How it Feels When a Cobra Spits in Your Face Revealed in Horrific Detail

Experts have revealed in detail what it feels like to be spat in the face by a cobra—one of the world's most venomous snakes.

A cobra bite can be fatal, if not treated as soon as possible. The snakes will typically look to flee rather than attack a human. But, if it is provoked or threatened it will defend itself, although their bite is not the only defensive option available to some species.

Several species of spitting cobra can be found throughout the world

One such species is the Mozambique spitting cobra, a snake native to Africa. It is considered one of the most dangerous snakes in the country.

A cobra spits venom
A stock photo shows a Mozambique spitting cobra. The venom can be incredibly painful in the eyes. Digital Vision/Getty

The reptile can be found in habitats across South Africa, Mozambique, Angola, Botswana, Malawi, Namibia, Tanzania, Zambia and Zimbabwe.

Nick Evans, a snake rescuer based in the Greater Durban area of South Africa, often encounters the species while working to remove them safely from households.

It is currently the snakes' mating season, meaning they are particularly active. Evans releases snakes back into the wild after removing them from a residential property.

"Mozambique spitting cobras, like other spitting cobras, can and will bite. In fact, in South Africa, along with the Puff Adder & Stiletto Snake, they are responsible for the most snakebites in that country every year. They do, unfortunately, have the tendency of entering homes," Evans told Newsweek. "However, if threatened, they will spit first."

Evans said pets, such as dogs, will often be spat at after accidentally provoking the snake.

"The cobra does not spit as a form of attack, it's purely self defense. I think it is absolutely genius. An animal with pepper spray (sort of). It is very efficient. Most of the time, it allows them to escape dogs unharmed, whereas most species would get fatally wounded or killed. It doesn't always work, but it usually does," Evans said.

Being spat at is infinitely better than being bitten, as it is rarely life threatening. And venom on the skin rarely causes any adverse reaction.

But that does not mean there is no pain. So what does it feel like?

'It burns'

Many of those who study the species will be all too familiar with what venom in the eye feels like.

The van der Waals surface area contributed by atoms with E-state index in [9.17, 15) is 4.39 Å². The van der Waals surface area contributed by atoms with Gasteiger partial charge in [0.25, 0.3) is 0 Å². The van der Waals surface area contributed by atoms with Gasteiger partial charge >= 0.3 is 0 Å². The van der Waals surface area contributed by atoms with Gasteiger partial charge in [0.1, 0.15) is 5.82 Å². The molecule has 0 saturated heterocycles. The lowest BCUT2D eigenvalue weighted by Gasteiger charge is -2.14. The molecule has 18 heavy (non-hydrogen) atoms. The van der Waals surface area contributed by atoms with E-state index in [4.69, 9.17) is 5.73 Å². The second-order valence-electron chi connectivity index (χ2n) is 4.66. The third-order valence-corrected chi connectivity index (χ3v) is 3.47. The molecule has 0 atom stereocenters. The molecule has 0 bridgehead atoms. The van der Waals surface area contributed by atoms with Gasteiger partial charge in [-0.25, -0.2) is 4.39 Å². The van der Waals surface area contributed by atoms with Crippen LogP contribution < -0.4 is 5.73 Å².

"On the skin, I've never had any reaction. I've heard some people get redness or itchiness. I've had it in my mouth, it's ghastly! Extremely bitter. It's in the eyes that's a problem. It burns! It feels like a lot of sand in the eyes. Horrible feeling. I've unfortunately been spat at a few times in my line of work. I'd like to never experience it again," Evans said.

When a Mozambique spitting cobra feels threatened, it will target a person's eyes, Evans said.

"It wants to blind you so it can escape. It's clever. If the venom isn't rinsed out of the eyes, it could potentially cause permanent damage. So, it is extremely important to rinse the eyes out thoroughly, and immediately. Should this be done one should make a full recovery," Evans said.

"If injected, as in when bitten, that's a far worse situation. Their cytotoxic venom is destructive, painful, and can potentially kill. Bare in mind, the last thing they want to do is bite. They don't want to spit either, it just wants to be left alone."

'Instant pain'

Evans is not the only expert to experience the spitting cobras venom first hand.

Graham Alexander, a professor of herpetology at the University of the Witwatersrand, told Newsweek that he has been spat on many times by snakes throughout his career.

"The big advantage of spitting is that the cobra can defend itself at a distance, and also venom in the eyes produces instant pain. Usually snakebite does not produce instant pain probably because the driver for the evolution of venom was not defence," he said.

"If you are spat on your inner arm where the skin is thin and sensitive, it can go blotchy for a while. But in the eyes there is instant pain and it can make you feel pretty sick for several days, depending on how much venom gets into your eyes. But it does not usually kill or make you go blind."

While deaths from spat venom are rare, many people are allergic to it, meaning it caused more severe reactions.

"Lots of people become hypersensitive to cobra venom that is spat. Just walking into a room where spitters are kept can elicit a reaction—the technician that helped me with snake husbandry for my PhD eventually could not enter the room due to his allergies," Alexander said.

"Being bitten by a spitter is much more life threatening: the venom is really horrible and causes bad necrosis. And often the bites take a long time to recover from with permanent damage."